Mexican Oregano

Lippia graveolens

Herbs gallery - Mexican Oregano

Common names

  • Desert Oregano
  • Mexican Oregano

Mexican oregano (botanical name Lippia graveolens) is a partially woody shrub, primarily used in culinary, especially in Mexcan and South-western cuisines. It brings a spicy essence to foods, something that does not happen with the ordinary oregano. Usually, this herb grows up to a height of about 24 to 36 inches. It has a fine mounding shape, extending to about 18 to 24 inches.

Mexican oregano is not genuine oregano. It is indigenous to Mexico, some regions of South America and Guatemala.

The species is grown as an evergreen during the winter in many regions, while it may shed its leaves when it is too cold and the plants are under stress. However, throughout the summer Mexican oregano plants are seen covered with white tubular blossoms. Similar to majority of other herbs, Mexican oregano plants need to be trimmed during the summer. These plants thrive well in humid regions, especially the coastal gulf regions, which make Mexican oregano an excellent landscape plant. Compared to other herbs, Mexican oregano prefers some additional moisture.

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This herb bears petite star-like blooms that appear sporadically all through the season. Mexican oregano responds excellently to pruning and, hence, you may think of altering their original forms, such as espaliers and topiaries. The foliage is aromatic and its flavour is sweet and intense, which is preferred by several gourmet chefs. When you place the whole branches of the plant over the hot charcoal, they impart an unbelievably pleasant essence to grilled foods.

Compared to the usual Italian as well as the Greek oregano, which are sold at the grocery stores, the flavour of Mexican oregano is more potent. In recent times, the flavour of this species is becoming increasingly and quickly popular with chefs, as it is not only potent, but also has a faint sweetness, which is exclusive to this variety of oregano native to Mexico.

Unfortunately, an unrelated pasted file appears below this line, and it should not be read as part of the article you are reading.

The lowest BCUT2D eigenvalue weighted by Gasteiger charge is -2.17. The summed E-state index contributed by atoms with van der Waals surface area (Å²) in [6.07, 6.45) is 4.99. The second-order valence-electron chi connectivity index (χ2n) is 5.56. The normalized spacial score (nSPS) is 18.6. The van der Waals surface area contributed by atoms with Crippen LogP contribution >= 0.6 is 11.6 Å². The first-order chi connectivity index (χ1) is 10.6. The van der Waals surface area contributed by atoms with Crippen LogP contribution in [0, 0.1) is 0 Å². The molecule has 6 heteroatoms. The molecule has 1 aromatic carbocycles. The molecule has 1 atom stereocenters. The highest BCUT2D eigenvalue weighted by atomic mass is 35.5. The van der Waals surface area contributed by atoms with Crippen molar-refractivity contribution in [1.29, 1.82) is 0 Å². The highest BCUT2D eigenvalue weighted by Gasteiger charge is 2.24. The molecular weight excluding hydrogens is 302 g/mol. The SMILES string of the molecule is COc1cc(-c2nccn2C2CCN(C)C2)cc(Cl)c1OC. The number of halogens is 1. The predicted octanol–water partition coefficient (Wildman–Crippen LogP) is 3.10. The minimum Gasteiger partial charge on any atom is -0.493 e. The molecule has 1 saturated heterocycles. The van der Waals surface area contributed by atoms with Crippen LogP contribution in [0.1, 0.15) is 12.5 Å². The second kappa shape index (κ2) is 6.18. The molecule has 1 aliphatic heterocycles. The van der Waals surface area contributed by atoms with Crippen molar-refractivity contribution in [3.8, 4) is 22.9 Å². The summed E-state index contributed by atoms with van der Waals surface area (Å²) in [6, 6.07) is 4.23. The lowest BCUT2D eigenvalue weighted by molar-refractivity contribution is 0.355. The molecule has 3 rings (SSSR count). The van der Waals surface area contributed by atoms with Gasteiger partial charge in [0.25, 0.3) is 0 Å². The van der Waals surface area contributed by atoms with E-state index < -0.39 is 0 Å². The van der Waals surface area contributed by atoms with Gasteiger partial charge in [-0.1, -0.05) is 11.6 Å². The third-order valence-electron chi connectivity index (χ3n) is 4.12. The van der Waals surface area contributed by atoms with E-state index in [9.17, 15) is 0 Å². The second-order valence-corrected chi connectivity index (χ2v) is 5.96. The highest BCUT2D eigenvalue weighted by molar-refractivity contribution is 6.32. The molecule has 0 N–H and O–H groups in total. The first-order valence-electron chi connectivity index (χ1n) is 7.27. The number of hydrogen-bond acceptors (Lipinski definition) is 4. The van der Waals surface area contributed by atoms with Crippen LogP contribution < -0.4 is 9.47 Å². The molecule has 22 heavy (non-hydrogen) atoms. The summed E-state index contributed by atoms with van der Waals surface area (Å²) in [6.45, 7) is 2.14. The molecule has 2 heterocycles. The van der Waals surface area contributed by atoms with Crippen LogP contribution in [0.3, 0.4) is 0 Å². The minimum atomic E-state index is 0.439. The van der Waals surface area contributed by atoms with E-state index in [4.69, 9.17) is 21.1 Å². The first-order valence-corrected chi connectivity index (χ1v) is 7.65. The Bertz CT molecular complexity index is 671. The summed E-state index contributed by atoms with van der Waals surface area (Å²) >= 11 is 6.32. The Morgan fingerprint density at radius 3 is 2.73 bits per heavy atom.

In fact, the flavour of Mexican oregano is somewhat akin to that of the conventional oregano, which is a wonderful alternative for the usual Mediterranean oregano, especially when you add this species at nearly half the amount necessary for preparing a recipe. You may add Mexican oregano to the Mexican as well as South-western cuisines in required amounts necessary to add a strong oregano essence.

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Although the flavour of Mexican oregano is akin to that of the traditional oregano, the two species are entirely different. The aromatic leaves of this plant are employed in conventional Mexican culinary, wherein they pass on a potently earthy essence. Conventionally, the leaves of Mexican oregano were used to prepare an herbal tea for treating minor problems related to the respiratory system.

While the names of Mexican oregano and traditional oregano are quite similar, Mexican and common oregano are separate species. While Mexican oregano is a member of the Verbenaceae plant family, the common or traditional oregano is a member of the mint family. The botanical name of Mexican oregano is Lippia graveolens, while the botanical name of the common oregano is Origanum vulgare.

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The white flowers of Mexican oregano are delicate and aromatic and they bloom throughout the year when grown in places where there is no frost. Even plants grown in greenhouses produce flowers all the year around. The flowers are loaded with nectar and attract butterflies, in addition to other insects that help in pollination. Even birds visit this plant frequently to feed on its nutritious seeds. In addition, lots of wildlife have their nest in the large Mexican oregano shrubs. All these make this species a wonderful plant in any wildlife garden.

Parts used



Mexican oregano is indigenous to Mexico, Central America and the American Southwest. The leaves of this herb are used to prepare a conventional "country tea" or herbal tea that was once employed for treating infections of the respiratory tract and delayed or scanty menstrual flow.

Consumption of Mexican oregano in the form of an herbal tea is believed to alleviate minor problems related to the respiratory tract. However, it is not necessary to become ill to take delight in the wonderfully pleasant flavour of this herbal tea. It is very easy to prepare this tea - you just require adding one tablespoon of fresh or dried out herb to boiling water, filter the solution and drink it.

The herbal tea prepared from the Mexican oregano leaves is employed for treating diarrhea, stomach pains, and colds. Findings of a number of studies involving the antioxidant flavonoids present in Mexican oregano have shown enough potential for use as remedies for various ailments.

All plants belonging to genus Lippia (Verbenaceae) are known to possess anti-inflammatory, anti-malarial, sedative, spasmolitic and hypotensive properties. Usually, the flavonoids (phenolic compounds) or the essential oils extracted from the herb are believed to be its active principles.